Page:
Metal detector stories: Confederate Gold in Alabama
By David Edelen
I would like to share with y'all a story an old man told me around the mid 1980s. I kept this more or less to myself for years, thinking I would some day salvage this old boat I found, but now I know I will never have the means to explore or salvage what I am fixin' to tell y'all about.
I grew up in Prattville, Alabama. I am sure some of your readers are from that area and are familiar with the Prattville, Montgomery area and of course, the Alabama River. One time in Montgomery, in the late '80s, or early '90s, I was finishing some sheetrock in a small business, in sort of a row of businesses in the same long building. It was on Madison Avenue, a block or two over from downtown Montgomery, Alabama, and right next door to the office I was working in was a small "Typewriter Repair" shop. In fact the little row of businesses was right next door to that big car wash on Madison Avenue, that has been there for ages. If this is published, and any Montgomery folks read it, if they are old enough, they might remember the typewriter repair place I am talking about.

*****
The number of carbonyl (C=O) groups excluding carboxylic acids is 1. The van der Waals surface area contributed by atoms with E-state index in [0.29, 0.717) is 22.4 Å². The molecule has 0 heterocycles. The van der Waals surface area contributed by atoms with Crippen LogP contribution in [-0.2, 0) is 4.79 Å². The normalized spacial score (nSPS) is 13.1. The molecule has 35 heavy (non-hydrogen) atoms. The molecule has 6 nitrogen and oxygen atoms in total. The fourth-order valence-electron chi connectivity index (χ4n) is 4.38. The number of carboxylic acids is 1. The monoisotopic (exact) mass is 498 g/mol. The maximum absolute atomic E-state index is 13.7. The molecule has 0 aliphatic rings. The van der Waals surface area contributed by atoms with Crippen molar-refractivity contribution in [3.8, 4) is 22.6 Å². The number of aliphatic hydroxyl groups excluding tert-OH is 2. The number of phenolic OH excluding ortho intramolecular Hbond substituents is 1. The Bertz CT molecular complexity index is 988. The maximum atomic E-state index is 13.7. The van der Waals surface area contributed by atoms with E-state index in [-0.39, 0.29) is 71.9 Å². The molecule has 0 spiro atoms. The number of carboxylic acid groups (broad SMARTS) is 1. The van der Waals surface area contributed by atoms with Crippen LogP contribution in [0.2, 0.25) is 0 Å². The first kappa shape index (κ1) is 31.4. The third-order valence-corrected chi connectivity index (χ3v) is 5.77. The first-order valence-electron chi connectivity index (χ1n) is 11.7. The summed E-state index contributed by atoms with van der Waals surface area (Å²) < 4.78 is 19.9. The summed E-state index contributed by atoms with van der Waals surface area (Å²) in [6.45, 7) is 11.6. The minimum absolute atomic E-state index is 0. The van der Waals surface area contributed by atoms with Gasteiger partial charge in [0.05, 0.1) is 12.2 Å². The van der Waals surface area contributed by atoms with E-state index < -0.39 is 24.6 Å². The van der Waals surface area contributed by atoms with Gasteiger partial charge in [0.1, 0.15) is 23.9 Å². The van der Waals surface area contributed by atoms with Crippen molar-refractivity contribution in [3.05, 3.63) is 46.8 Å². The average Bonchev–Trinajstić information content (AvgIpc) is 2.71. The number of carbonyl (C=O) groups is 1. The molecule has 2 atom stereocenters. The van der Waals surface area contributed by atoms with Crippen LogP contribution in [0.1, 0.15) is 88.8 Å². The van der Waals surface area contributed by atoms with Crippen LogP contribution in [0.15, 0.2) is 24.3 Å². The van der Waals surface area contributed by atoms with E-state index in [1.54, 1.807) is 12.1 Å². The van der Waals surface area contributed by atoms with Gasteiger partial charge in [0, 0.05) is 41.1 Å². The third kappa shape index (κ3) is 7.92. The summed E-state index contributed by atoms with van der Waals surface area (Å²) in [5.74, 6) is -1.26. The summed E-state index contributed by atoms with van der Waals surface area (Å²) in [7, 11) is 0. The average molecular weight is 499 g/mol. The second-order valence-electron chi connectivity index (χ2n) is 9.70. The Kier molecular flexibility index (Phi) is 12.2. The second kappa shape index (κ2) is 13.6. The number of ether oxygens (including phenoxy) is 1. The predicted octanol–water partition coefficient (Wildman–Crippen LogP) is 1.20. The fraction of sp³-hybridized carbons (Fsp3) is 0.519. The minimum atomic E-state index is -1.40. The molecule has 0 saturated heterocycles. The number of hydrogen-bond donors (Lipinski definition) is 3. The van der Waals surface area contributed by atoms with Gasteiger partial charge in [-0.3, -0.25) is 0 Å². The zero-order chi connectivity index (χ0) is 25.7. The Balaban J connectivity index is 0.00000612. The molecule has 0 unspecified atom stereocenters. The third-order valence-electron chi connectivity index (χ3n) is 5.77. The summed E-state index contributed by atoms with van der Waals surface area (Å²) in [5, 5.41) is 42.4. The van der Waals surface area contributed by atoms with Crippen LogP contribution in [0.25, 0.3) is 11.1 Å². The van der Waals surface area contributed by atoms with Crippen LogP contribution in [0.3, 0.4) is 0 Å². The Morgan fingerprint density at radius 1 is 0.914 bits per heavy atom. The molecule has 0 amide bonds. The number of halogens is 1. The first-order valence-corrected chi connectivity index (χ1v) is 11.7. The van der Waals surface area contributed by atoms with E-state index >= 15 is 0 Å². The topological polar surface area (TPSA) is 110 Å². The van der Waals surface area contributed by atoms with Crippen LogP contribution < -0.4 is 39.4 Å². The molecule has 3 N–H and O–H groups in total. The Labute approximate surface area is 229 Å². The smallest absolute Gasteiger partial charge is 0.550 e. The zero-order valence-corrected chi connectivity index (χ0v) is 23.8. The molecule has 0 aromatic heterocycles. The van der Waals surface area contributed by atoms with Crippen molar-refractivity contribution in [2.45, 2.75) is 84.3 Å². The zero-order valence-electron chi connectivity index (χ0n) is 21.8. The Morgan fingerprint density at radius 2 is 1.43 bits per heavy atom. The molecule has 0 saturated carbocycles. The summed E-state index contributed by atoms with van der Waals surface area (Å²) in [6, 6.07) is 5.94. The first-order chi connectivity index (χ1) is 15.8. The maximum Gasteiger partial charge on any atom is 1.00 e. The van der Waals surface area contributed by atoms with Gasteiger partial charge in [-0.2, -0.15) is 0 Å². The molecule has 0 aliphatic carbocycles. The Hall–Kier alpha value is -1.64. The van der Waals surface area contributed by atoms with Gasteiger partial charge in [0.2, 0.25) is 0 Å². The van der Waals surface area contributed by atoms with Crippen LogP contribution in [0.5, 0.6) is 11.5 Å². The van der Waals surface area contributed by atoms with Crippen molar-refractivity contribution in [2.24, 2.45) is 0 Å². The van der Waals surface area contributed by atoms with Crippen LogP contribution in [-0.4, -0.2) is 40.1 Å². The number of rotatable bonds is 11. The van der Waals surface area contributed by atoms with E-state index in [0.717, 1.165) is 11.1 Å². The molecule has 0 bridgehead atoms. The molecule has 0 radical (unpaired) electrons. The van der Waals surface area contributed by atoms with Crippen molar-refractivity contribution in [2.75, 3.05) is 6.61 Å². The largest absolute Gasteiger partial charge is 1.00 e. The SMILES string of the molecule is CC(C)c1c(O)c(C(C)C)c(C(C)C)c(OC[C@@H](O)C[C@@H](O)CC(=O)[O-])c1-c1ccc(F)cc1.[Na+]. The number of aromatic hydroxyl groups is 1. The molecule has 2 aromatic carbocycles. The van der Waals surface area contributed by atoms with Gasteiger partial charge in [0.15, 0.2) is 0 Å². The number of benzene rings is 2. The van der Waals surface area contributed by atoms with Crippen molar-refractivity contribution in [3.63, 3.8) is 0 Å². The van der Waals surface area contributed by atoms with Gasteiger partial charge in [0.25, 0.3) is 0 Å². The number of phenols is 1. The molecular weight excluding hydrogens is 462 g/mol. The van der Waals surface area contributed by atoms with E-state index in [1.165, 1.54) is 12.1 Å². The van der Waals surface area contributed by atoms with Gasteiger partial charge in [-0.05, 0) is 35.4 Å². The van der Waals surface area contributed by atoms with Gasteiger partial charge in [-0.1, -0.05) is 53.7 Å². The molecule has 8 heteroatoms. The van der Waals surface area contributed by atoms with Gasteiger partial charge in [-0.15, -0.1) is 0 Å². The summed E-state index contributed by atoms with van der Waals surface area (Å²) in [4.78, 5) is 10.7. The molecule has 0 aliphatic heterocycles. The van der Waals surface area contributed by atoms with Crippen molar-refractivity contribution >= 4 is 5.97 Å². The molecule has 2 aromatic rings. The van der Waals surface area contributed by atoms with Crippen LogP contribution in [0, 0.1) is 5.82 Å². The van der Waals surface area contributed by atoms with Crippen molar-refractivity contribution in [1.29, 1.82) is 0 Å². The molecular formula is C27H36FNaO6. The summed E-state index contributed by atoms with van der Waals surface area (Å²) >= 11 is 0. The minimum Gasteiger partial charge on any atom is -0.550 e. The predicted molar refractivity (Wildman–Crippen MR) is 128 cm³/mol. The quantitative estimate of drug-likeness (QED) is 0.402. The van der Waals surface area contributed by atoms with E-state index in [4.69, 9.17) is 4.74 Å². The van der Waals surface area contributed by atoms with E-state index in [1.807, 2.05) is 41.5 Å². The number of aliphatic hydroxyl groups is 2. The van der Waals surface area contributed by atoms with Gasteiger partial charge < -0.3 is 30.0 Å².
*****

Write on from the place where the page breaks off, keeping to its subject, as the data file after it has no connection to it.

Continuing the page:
Anyway, I took a break one day and walked into the little typewriter repair business next to it. It was run by an old man in his late 80s. I nearly fainted when I looked around. Besides his typewriter repair stuff, and a big pile of typewriters, parts, etc., he had a nice collection of Civil War stuff. Laid out on tables, totally uncovered, were all sorts of Civil War bullets, buttons and buckles, including rare "A.V.C." buckles and buttons, etc., etc.!! I told him that he needed to put it up or else some unscrupulous rascal would pocket some of it!
We got to talking, and he told me a strange tale. He said that when he was a little boy, an old man about 80 years old told him that during the Civil War he had been a riverboat captain, operating cotton steam-barges, boats, etc. He said when Yankee Gen. James H. Wilson took and burned Selma in 1865, and it became known that he was heading towards Montgomery, the local leaders, military and civilian alike, devised a plan to keep the Yankees from stealing Montgomery blind. After dumping all sorts of munitions, military equipment, ammo, ordnance, etc., etc., into the river, they got two cotton steam-boats or barges, and loaded everything of value in Montgomery on them. All the money, gold, silver, jewelry, and even silverware and antiques, etc., and all the money left in the State Treasury, in Montgomery, were loaded on these barges/boats. The Captains of these two boats had orders for one to go upstream and the other to go downstream, and at a strategic and easy